Sec­ond chance at life for seized pups brought to Charles County

Last Chance An­i­mal Res­cue helps save 50 of 300 seized Pomera­ni­ans

Maryland Independent - - Community Forum - By TIF­FANY WAT­SON twat­son@somd­ Twit­ter: Tif­fIndyNews

A few of the Pomera­nian dogs seized from a home in Wi­comico County on April 6 were given a sec­ond chance at life last Thurs­day by an an­i­mal res­cue shel­ter in Charles County.

Wi­comico County An­i­mal Con­trol said in a press re­lease that it found 200 dogs in­side a barn in Sal­is­bury ear­lier this month, while an­other 100 were found in­side a house on the same prop­erty dur­ing a rou­tine ken­nel check. The Hu­mane So­ci­ety of Wi­comico County re­moved mostly Pomera­ni­ans from the prop­erty with the ma­jor­ity of the dogs not be­ing in good con­di­tion. Au­thor­i­ties have not re­leased the iden­ti­ties of the dog own­ers and no charges have been filed.

Last Chance An­i­mal Res­cue in Wal­dorf strate­gi­cally brought 50 of the 300 dogs to their res­cue shel­ter in Wal­dorf on April 14 af­ter be­ing con­tacted by the Hu­mane So­ci­ety of Wi­comico County to help take in some of the dogs who had been in­volved in the hoard­ing and cru­elty seizure.

“Had the dogs been at the home for an­other cou­ple of weeks there would have been a few dead ones,” said Cindy Sharp­ley, Last Chance An­i­mal Res­cue di­rec­tor.

Sharp­ley, who is orig­i­nally from Sal­is­bury, said Last Chance An­i­mal Res­cue de­vel­oped a great re­la­tion­ship with Hu­mane So­ci­ety of Wi­comico County af­ter help­ing them res­cue an­i­mals on sev­eral oc­ca­sions in past years.

“I was told that the Wi­comico County Hu­mane So­ci­ety in­ves­ti­gated a house with 100 dogs and found 200 dogs in a chicken coop or barn. I told them we can help take 100 dogs into our care,” Sharp­ley said.

Sharp­ley went to go pick up 50 of the seized dogs and when she brought the dogs back at 7:30 p.m. that Thurs­day evening, the an­i­mal res­cue staff, lo­cal vol­un­teers and groomers sprung into ac­tion to help set up a vac­ci­na­tion sta­tion, mi­crochip sta­tion, a heart worm test sta­tion and three groom­ing sta­tions for the in­com­ing pup­pies. By mid­night, all of the dogs were vac­ci­nated, groomed, given flea and tick pre­ven­tion meds, mi­crochipped, heart­worm tested, de­wormed, and fed.

“The dogs have some med­i­cal is­sues but are over­all rel­a­tively healthy. None had been vac­ci­nated and there were no med­i­cal records, none were spayed and neutered, and there’s a lot of den­tal dis­ease. We tended to the im­me­di­ate needs right away such as the runny eyes, up­per res­pi­ra­tory [is­sues], shav­ing them be­cause you can see how badly their fur was mat­ted with dog and chicken fe­ces. The skin of the dogs was in­flamed un­der­neath and there were also le­sions on their paws from walk­ing around on the fe­ces for so long so we gave them man­i­cures and pedi­cures,” Sharp­ley said.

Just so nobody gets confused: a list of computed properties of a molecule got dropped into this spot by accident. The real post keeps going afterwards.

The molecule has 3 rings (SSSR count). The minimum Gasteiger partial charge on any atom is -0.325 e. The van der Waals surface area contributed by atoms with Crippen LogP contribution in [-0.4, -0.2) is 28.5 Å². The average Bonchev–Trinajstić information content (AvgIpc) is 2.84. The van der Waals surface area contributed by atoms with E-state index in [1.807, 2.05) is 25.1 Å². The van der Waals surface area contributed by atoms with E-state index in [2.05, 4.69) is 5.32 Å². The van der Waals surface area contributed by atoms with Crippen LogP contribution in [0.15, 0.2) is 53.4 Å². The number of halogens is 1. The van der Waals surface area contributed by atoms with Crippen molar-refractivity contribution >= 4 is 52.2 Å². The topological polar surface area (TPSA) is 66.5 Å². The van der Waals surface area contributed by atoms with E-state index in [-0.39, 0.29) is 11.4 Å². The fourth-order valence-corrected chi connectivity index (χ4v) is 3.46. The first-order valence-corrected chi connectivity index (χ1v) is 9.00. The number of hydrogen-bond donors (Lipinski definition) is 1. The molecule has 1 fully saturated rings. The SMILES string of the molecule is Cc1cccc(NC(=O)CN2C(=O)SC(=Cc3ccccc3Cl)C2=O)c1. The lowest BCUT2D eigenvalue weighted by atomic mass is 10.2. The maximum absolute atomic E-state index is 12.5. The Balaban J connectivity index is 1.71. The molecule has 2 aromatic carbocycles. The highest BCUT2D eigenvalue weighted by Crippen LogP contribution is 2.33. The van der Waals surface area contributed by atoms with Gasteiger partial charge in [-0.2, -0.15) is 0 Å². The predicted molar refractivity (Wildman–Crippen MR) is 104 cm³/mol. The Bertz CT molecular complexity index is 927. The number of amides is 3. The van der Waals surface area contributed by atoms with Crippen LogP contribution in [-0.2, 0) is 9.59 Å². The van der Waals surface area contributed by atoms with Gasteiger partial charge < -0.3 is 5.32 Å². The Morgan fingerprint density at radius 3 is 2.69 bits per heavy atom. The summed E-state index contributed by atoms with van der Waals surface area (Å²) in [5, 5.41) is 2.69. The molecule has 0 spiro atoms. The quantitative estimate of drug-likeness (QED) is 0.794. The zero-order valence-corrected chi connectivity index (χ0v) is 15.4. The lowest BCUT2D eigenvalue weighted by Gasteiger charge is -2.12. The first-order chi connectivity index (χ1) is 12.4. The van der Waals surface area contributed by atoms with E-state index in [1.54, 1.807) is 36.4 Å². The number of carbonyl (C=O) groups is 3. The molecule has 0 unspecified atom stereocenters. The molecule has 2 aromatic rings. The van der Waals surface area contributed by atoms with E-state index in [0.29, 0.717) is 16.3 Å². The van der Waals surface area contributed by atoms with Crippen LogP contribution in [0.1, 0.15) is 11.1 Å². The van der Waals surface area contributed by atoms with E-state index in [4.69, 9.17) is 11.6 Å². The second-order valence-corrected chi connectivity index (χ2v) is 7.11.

Dr. Erin Martinez, Last Chance An­i­mal Res­cue vet­eri­nar­ian, said that the dogs came in with a va­ri­ety of med­i­cal con­di­tions such as cataract in­juries or pre­vi­ous in­juries to their eyes, knee caps not stay­ing in place, heart mur­murs, and a few non-sur­gi­cal is­sues as well.

“I doubt they were get­ting very much care where they were found. I can tell they haven’t seen a vet be­fore and that they weren’t cleaned reg­u­larly. Re­mark­ably they have all been very well be­haved. A lot of times we get snarling from res­cued an­i­mals or we can’t get them out of the cage be­cause the an­i­mals may have never had hu­man con­tact. Th­ese dogs are on the other end of the spec­trum and I don’t think they’ve had much hu­man con­tact but it hasn’t turned them to fear hu­mans at this point. They’re very sweet,” Martinez said.

Martinez said that all of the dogs re­ceived a doc­tor’s exam on their sec­ond day of be­ing at the res­cue shel­ter in or­der to de­ter­mine pre­ferred treat­ment for each dog.

Brenda Pate, a vol­un­teer at Last Chance, helped groom the dogs on Thurs­day evening and through­out the week­end.

“I wasn’t sure what we were go­ing to get when the van ar­rived but none of them tried to bite us. You can tell they were just ner­vous. Some of the dogs just fell over into our arms like a baby or like they were re­lieved to be here. The dogs prob­a­bly had a good night’s sleep prob­a­bly for the first time in a while,” Pate said.

Pate has adopted from Last Chance An­i­mal Res­cue Shel­ter many times be­fore and said although she left the shel­ter each night with sore arms, it was to­tally worth giv­ing those dogs the at­ten­tion they des­per­ately needed.

“I like to make them look pretty so our mis­sion was to get the hair off and get them com­fort­able so that we can bathe them. We tried to save as much hair as we could but when it’s that bad, there was no choice but to shave them,” Pate said.

Cur­rently there are 22 dogs left to be sent into fos­ter homes for two weeks but all 50 of the dogs will be brought back to Last Chance for more med­i­cal treat­ment and will be spayed and neutered be­fore they are adopted into for­ever homes.

“It was beau­ti­ful and in­spir­ing see­ing the com­mu­nity come to­gether to help th­ese dogs. This wasn’t a Charles County prob­lem but peo­ple from the tri-county re­gion came from all over to help. We are happy to re­port that the pups are start­ing to feel bet­ter al­ready and are start­ing to play and wag their tails,” Sharp­ley said.

Those who wish to help in fos­ter­ing a dog in need can email fos­ter@lastchancean­i­mal­res­


Last Thurs­day, the Last Chance An­i­mal Res­cue Vol­un­teer Co­or­di­na­tor and Vet­eri­nar­ian Tech­ni­cian Lau­rie Jenk­ins helped soak the paws of res­cued Pomera­nian dogs in a so­lu­tion to help heal the le­sions that de­vel­oped dur­ing their hoard­ing con­di­tions at a Wi­comico County res­i­dence.

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